Spain had a much lower death rate than the unvaxxed places like Florida.

Get vaxxed, please, so we can get back to life.

Life with an engineer at Christmas

We take our victories where we can find them

We weren’t going to have a tree because covid has killed all the joy in life but then we thought we shouldn’t let covid and the anti-vax idiots ruin everything so we got one.

Mr T hauled the decorations down from the attic and started sorting the lights.

The first two strings he tested didn’t work.

On the third, only half the lights would illuminate.

He was getting a bit cranky, but I did not suggest that we buy new lights.

We are of the Tribe That Does Not Waste

I mean, I never would suggest buying new to replace something that still sort of works. The only things I buy new these days are underwear and socks. But I should be able to make it until I die on the blue jeans I have now and if I do need more before then, I will get them on eBay for about ten or 15 dollars.

(I heard someone say that once you’ve tried the $180 jeans, you never go back, but this person had family money.)

I got the lights for 25 cents a strand at the Episcopal ladies’ thrift shop in Colorado Springs in 2006 so we have not yet gotten our money’s worth and will be darned it we are going to replace them.

Mr T finally found a strand that worked and, after we had rotated the tree several times trying to find the best spot – we did not buy the symmetrical tree, he carefully placed the lights on the tree.

“Carefully” is how he does things. It’s good to be married to someone who has that characteristic for when it matters.

(It usually doesn’t matter. Dishes don’t need to be scrubbed for a minute each. They can be put away even if there are a few drops of water clinging to them. But I digress.)

Mr T put the lights on the tree and plugged them in and it was beautiful.

The next morning, the bottom half of the strand went dark.

Mr T did something – I left the room – to repair it. The repair involved being grumpy, which is why I left.

The next morning, same thing.

More grumpiness ensued.

I suggested removing the Bad Strand and replacing it with one of the remaining 10 ten strands of Episcopal Ladies Lights.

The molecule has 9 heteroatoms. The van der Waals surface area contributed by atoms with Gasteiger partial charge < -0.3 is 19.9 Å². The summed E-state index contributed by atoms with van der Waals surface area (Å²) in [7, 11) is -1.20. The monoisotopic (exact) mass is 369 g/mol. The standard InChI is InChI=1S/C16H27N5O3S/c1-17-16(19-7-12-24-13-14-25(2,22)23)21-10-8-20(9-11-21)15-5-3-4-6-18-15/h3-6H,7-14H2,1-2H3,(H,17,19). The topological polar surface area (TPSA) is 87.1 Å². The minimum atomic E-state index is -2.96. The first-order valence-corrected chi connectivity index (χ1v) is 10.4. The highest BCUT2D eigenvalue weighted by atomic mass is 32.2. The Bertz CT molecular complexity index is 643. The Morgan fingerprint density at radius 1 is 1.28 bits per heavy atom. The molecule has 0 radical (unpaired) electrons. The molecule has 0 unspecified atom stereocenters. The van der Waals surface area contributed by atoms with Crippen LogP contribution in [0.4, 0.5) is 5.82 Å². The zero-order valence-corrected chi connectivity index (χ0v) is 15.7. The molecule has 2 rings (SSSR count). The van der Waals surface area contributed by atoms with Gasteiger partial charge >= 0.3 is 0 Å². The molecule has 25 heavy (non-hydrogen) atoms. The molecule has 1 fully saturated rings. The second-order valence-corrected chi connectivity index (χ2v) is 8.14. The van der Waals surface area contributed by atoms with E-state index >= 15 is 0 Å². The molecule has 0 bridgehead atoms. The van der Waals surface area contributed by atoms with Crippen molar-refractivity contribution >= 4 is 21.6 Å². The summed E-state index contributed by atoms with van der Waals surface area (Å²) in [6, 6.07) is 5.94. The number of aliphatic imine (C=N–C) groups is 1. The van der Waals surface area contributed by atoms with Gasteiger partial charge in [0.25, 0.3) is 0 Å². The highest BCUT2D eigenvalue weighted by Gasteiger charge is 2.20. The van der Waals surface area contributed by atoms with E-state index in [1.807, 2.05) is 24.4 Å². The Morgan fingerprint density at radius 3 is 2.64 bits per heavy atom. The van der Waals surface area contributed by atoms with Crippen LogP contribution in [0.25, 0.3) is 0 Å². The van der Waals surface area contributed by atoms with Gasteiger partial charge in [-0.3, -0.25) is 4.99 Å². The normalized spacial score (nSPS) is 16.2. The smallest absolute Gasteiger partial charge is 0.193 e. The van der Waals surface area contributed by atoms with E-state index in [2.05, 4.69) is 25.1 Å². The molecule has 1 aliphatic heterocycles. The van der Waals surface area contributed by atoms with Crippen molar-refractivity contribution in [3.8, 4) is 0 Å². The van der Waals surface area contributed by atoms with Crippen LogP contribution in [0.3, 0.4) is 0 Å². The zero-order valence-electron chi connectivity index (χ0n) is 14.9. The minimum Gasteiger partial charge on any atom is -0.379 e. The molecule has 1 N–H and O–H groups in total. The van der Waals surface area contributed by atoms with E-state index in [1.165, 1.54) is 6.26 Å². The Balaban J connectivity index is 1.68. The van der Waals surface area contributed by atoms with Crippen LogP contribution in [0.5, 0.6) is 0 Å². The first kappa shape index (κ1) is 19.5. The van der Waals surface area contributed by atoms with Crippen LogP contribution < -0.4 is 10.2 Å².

No, that was a Very Bad Suggestion! Removing and replacing implies loss and surrender, I suppose.

In which The Lights Become A Symbol of All That Is Going Wrong

“Everything I do is going backward,” he said.

“Every time I think I have finished with the trust, there’s a new issue. Every time I think I am done with my brother, there’s another issue.”

In Mr T’s defense, his brother is a total nightmare. Mr T’s parents disinherited him but made him the executor of their will and the trustee for the money, which went to their grandchildren and which has required that Mr T deal with his brother on a lot of stuff.

Don’t do this, OK? Leave your money to whomever you want – it’s OK not to leave money to your kids, but don’t make your kid the executor of your will and the trustee for the trusts. It’s a ton of work and if you are leaving any amount of money, you can pay a lawyer to do the work.

Especially don’t make your child the executor if you are disinheriting him. That’s just an asshole move.

“Every time we think we are getting close to maybe getting back to normal,” he said, “there’s another issue. Now we have Omicron. The whole world is going backwards.”

A few hours later, Mr T announced he was going to Lowe’s.

To buy a new tool.

A new tool that would help him identify – something about currents and bad currents vs bad bulbs or something.

“It’s sold out everywhere, but Lowe’s has a store brand version of the tool and it’s on sale,” he said.

When the hardware store is your Happy Place

Is there anything that makes a man (or some men – maybe some women – the desire to fix things is not a trait associated with sex and here I am repeating sexist stereotypes – I should be ashamed of myself) happier than going to the hardware store?

My former boss used to leave the office occasionally when he needed a break and would go to Menards to wander the aisles.

Another former boss told me, “I’m tired of all this corporate drama. I just want to be a floor manager at Home Depot.”

Two hours later, Mr T returned, triumphant. He had also stopped at Aldi and gotten German butter cookies from the Christmas aisle, so the trip was worth it just for that.

He pulled out the new tool.

“Watch!” he said. “Watch this! It tells me [stuff that I don’t remember but is about electricity etc etc]!”

The tool flashed green and red as he moved it from bulb to bulb. He replaced the bulbs where it flashed red, but the rest of the strand remained stubbornly dark.

“Maybe this one?” he said as he replaced another bulb.

I got bored and went downstairs to watch TV.

Fifteen minutes later, he came downstairs in triumph.

“IT WORKED!” he said. “IT WORKED!”

And now we have a tool that can be used in the future for – I don’t know what. We have a highly-specialized tool that we may never need again.

But for one small moment, we made a step forward.

Happy holidays, everyone. Enjoy the victories, no matter how small.

Will nobody think about the white male sexual harassers?

In a world without men, women would be fat and happy and we would never wait to pee. But we would settle for a world without sexual harassers.